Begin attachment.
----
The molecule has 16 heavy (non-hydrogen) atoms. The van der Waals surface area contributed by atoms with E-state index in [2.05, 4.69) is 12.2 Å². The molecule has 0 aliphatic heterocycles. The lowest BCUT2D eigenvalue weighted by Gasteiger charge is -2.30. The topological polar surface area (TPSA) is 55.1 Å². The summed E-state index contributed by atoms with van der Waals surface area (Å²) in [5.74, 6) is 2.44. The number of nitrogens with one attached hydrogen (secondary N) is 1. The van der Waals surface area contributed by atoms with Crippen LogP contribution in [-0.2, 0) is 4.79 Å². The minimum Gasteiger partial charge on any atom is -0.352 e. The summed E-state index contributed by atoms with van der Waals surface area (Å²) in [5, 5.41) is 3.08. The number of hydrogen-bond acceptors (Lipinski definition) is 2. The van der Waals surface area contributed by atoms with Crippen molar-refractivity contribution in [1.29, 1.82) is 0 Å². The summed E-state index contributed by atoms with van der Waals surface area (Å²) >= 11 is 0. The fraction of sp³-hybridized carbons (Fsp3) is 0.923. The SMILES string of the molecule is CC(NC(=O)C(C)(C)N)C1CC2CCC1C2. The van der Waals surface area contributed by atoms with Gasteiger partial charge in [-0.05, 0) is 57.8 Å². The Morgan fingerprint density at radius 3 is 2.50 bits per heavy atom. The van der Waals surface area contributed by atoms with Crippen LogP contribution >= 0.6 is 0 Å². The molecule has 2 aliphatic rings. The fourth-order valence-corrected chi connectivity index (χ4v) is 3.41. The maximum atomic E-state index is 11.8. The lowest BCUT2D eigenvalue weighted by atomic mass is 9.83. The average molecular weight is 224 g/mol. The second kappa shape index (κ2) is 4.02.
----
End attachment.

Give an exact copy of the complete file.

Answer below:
The molecule has 16 heavy (non-hydrogen) atoms. The van der Waals surface area contributed by atoms with E-state index in [2.05, 4.69) is 12.2 Å². The molecule has 0 aliphatic heterocycles. The lowest BCUT2D eigenvalue weighted by Gasteiger charge is -2.30. The topological polar surface area (TPSA) is 55.1 Å². The summed E-state index contributed by atoms with van der Waals surface area (Å²) in [5.74, 6) is 2.44. The number of nitrogens with one attached hydrogen (secondary N) is 1. The van der Waals surface area contributed by atoms with Crippen LogP contribution in [-0.2, 0) is 4.79 Å². The minimum Gasteiger partial charge on any atom is -0.352 e. The summed E-state index contributed by atoms with van der Waals surface area (Å²) in [5, 5.41) is 3.08. The number of hydrogen-bond acceptors (Lipinski definition) is 2. The van der Waals surface area contributed by atoms with Crippen molar-refractivity contribution in [1.29, 1.82) is 0 Å². The summed E-state index contributed by atoms with van der Waals surface area (Å²) >= 11 is 0. The fraction of sp³-hybridized carbons (Fsp3) is 0.923. The SMILES string of the molecule is CC(NC(=O)C(C)(C)N)C1CC2CCC1C2. The van der Waals surface area contributed by atoms with Gasteiger partial charge in [-0.05, 0) is 57.8 Å². The Morgan fingerprint density at radius 3 is 2.50 bits per heavy atom. The van der Waals surface area contributed by atoms with Crippen LogP contribution >= 0.6 is 0 Å². The molecule has 2 aliphatic rings. The fourth-order valence-corrected chi connectivity index (χ4v) is 3.41. The maximum atomic E-state index is 11.8. The lowest BCUT2D eigenvalue weighted by atomic mass is 9.83. The average molecular weight is 224 g/mol. The second kappa shape index (κ2) is 4.02.